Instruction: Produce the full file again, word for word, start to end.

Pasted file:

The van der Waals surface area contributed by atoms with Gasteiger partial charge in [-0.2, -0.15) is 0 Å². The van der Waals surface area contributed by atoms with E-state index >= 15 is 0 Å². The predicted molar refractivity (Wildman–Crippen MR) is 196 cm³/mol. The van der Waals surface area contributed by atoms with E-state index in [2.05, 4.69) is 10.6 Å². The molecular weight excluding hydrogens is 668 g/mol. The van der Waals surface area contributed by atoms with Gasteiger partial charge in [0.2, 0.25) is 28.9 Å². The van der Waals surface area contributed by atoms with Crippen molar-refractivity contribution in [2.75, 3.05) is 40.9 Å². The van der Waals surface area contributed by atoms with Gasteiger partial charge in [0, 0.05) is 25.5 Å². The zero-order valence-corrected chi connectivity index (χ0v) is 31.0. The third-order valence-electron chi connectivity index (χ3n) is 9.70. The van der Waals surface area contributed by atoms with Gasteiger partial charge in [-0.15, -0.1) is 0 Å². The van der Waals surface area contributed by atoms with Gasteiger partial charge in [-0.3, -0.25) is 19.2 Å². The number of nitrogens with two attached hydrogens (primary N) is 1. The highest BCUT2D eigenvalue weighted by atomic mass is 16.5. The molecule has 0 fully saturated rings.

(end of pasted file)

The van der Waals surface area contributed by atoms with Gasteiger partial charge in [-0.2, -0.15) is 0 Å². The van der Waals surface area contributed by atoms with E-state index >= 15 is 0 Å². The predicted molar refractivity (Wildman–Crippen MR) is 196 cm³/mol. The van der Waals surface area contributed by atoms with E-state index in [2.05, 4.69) is 10.6 Å². The molecular weight excluding hydrogens is 668 g/mol. The van der Waals surface area contributed by atoms with Gasteiger partial charge in [0.2, 0.25) is 28.9 Å². The van der Waals surface area contributed by atoms with Crippen molar-refractivity contribution in [2.75, 3.05) is 40.9 Å². The van der Waals surface area contributed by atoms with Gasteiger partial charge in [0, 0.05) is 25.5 Å². The zero-order valence-corrected chi connectivity index (χ0v) is 31.0. The third-order valence-electron chi connectivity index (χ3n) is 9.70. The van der Waals surface area contributed by atoms with Gasteiger partial charge in [-0.15, -0.1) is 0 Å². The van der Waals surface area contributed by atoms with Gasteiger partial charge in [-0.3, -0.25) is 19.2 Å². The number of nitrogens with two attached hydrogens (primary N) is 1. The highest BCUT2D eigenvalue weighted by atomic mass is 16.5. The molecule has 0 fully saturated rings.